This opinion will be unpublished and
may not be cited except as provided by
Minn. Stat. § 480A.08, subd. 3 (2004).
IN COURT OF APPEALS
Afaf M. Kouatli,
Commissioner of Employment and Economic Development,
Filed April 26, 2005
Department of Employment and Economic Development
Agency File No. 4759 04
Mary R. Vasaly, Elizabeth Snyder Poeschl, Maslon, Edelman, Borman & Brand, LLP, 3300 Wells Fargo Center, 90 South Seventh Street, Minneapolis, MN 55402 (for relator)
Lee B. Nelson, Linda A. Holmes, Department of Employment and Economic Development, E200 First National Bank Building, 332 Minnesota Street, St. Paul, MN 55101 (for respondent Department of Employment and Economic Development)
Thomas A. Harder, Foley & Mansfield,
Considered and decided by Shumaker, Presiding Judge; Toussaint, Chief Judge; and Dietzen, Judge.
TOUSSAINT, Chief Judge
Relator Afaf Kouatli challenges the decision of the commissioner’s representative denying her unemployment benefits because she quit her employment. Because evidence sustains the commissioner’s representative’s decision, we affirm.
On certiorari appeal, this court
reviews the decision of the commissioner’s representative, not that of the
unemployment law judge. Kalberg v.
Park & Recreation Bd., 563 N.W.2d 275, 276 (
The commissioner’s representative found that relator was disqualified from receiving unemployment benefits because she voluntarily quit her employment. “A quit from employment occurs when the decision to end the employment was, at the time the employment ended, the employee’s.” Minn. Stat. § 268.095, subd. 2 (2002). The commissioner’s representative stated that:
Although the employer testified that it had reason to discharge [relator], it did not discharge her. It was [relator] who ended the employment when she left the employer, and left the country. [Relator] could not have reasonably believe[d] that she was granted a leave of absence because the employer told her that it would not guarantee her a job when she returned. [Relator] decided to leave anyway. She therefore quit her job, hoping to be accepted back when she returned.
Evidence sustains the commissioner’s representative’s finding that relator chose to leave her employment although her employer told her that her employment would not be guaranteed when she returned from a month-long trip. The employer testified as follows:
Q: What kind of an agreement or did you have an agreement when [relator] was leaving . . . ?
Employer: She just told me . . . that she would go . . . for a month. . . . I told her it would be very difficult to cover her hours and I, I believed that I could not promise that she would have a position.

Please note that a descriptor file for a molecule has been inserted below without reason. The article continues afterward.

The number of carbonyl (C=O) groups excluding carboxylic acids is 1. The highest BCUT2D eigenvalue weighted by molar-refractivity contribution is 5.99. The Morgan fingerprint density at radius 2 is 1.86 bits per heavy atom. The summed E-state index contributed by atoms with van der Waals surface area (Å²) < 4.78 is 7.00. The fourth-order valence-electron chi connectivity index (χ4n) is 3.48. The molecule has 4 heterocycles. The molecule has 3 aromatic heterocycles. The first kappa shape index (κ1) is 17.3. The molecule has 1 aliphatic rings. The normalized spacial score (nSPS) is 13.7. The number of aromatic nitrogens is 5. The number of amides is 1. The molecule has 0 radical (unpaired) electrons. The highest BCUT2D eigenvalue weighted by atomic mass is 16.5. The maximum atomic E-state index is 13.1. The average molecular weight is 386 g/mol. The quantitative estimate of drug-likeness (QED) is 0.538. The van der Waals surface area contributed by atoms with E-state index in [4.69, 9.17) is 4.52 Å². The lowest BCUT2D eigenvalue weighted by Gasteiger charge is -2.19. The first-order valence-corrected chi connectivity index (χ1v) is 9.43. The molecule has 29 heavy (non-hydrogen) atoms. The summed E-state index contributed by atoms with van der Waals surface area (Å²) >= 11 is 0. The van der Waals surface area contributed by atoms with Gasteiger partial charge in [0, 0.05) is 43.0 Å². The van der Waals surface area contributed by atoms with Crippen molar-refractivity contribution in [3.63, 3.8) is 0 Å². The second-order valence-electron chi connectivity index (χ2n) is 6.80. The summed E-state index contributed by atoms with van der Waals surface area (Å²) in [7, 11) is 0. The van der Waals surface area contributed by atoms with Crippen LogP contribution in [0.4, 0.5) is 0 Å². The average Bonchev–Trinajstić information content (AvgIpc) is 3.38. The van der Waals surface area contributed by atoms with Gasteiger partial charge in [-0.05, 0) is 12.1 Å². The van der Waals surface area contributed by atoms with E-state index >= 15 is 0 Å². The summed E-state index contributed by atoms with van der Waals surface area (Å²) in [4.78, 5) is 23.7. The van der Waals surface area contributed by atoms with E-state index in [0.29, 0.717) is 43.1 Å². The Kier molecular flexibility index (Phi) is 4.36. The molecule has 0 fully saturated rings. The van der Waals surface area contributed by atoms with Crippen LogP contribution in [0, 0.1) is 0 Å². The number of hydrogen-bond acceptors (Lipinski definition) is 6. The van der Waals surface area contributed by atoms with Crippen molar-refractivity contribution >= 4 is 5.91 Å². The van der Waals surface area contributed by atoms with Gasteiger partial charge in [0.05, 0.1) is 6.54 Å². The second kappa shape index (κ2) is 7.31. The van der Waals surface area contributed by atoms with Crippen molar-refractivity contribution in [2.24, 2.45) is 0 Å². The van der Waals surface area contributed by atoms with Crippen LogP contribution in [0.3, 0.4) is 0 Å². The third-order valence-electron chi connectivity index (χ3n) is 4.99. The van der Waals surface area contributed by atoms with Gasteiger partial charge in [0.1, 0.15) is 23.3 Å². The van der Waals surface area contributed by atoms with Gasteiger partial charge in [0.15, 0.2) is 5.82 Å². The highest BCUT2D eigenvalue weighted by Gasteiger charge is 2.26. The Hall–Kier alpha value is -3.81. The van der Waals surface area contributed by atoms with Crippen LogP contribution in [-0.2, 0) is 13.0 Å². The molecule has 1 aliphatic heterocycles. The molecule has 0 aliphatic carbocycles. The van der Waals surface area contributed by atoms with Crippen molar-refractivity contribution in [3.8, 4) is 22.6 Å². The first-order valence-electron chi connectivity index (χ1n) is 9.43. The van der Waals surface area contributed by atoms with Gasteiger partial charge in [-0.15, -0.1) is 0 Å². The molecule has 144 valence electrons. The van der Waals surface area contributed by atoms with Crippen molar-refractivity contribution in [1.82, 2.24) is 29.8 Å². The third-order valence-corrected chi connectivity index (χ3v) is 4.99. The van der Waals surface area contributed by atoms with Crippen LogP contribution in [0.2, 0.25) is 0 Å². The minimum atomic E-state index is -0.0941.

. . .
Q: And you believe that it was left open-ended, if there was a position maybe she’d have a job?
. . .
Q: I want a statement from you . . . regarding your understanding as to whether [relator] had quit or was told distinctly before she left that she would not have a job when she came back.
Employer: What I told her was that was a long time to be gone and that I could not hold a position for, for that length of time. She hadn’t worked there long enough to earn vacation.
Q: Was she ever promised that she would have a job when she came back?
Relator, however, contends that she expected her job to be there when she returned. When relator was asked if her employer “promise[d] [her] a job when [she] came back,” relator testified, “She didn’t say anything, she just say, okay you can go.” Relator argues that the statement “you can go” indicates that the employer granted her a leave of absence. But this statement cannot be viewed in isolation from the rest of the employer’s statements to relator indicating that the employer could not hold the job open. Further, the commissioner’s representative found the employer’s version of events to be more credible than relator’s, and we must defer to that judgment. See Whitehead, 529 N.W.2d at 352. Thus, we agree that relator’s decision to leave was a quit because she voluntarily chose to go away for a month even though she was told her employment future was not guaranteed.
Because relator quit her employment, she is disqualified from receiving unemployment benefits unless she meets one of the statutory exceptions. See Minn. Stat. § 268.095, subd. 1 (Supp. 2003). , We find that none of the exceptions applies here.
Evidence supports the commissioner’s representative’s finding that relator left her employment after she was told her job could not be held open until she returned, which is a quit under Minn. Stat. § 268.095. Because relator quit her employment and none of the statutory exceptions applies, she is disqualified from receiving unemployment benefits.
Because relator left her employment in 2003, we apply the 2003 version of the
statute. See Brown v. Nat’l Am. Univ.,
686 N.W.2d 329, 332 (Minn. App. 2004)(law in effect at time of discharge
applies), review denied (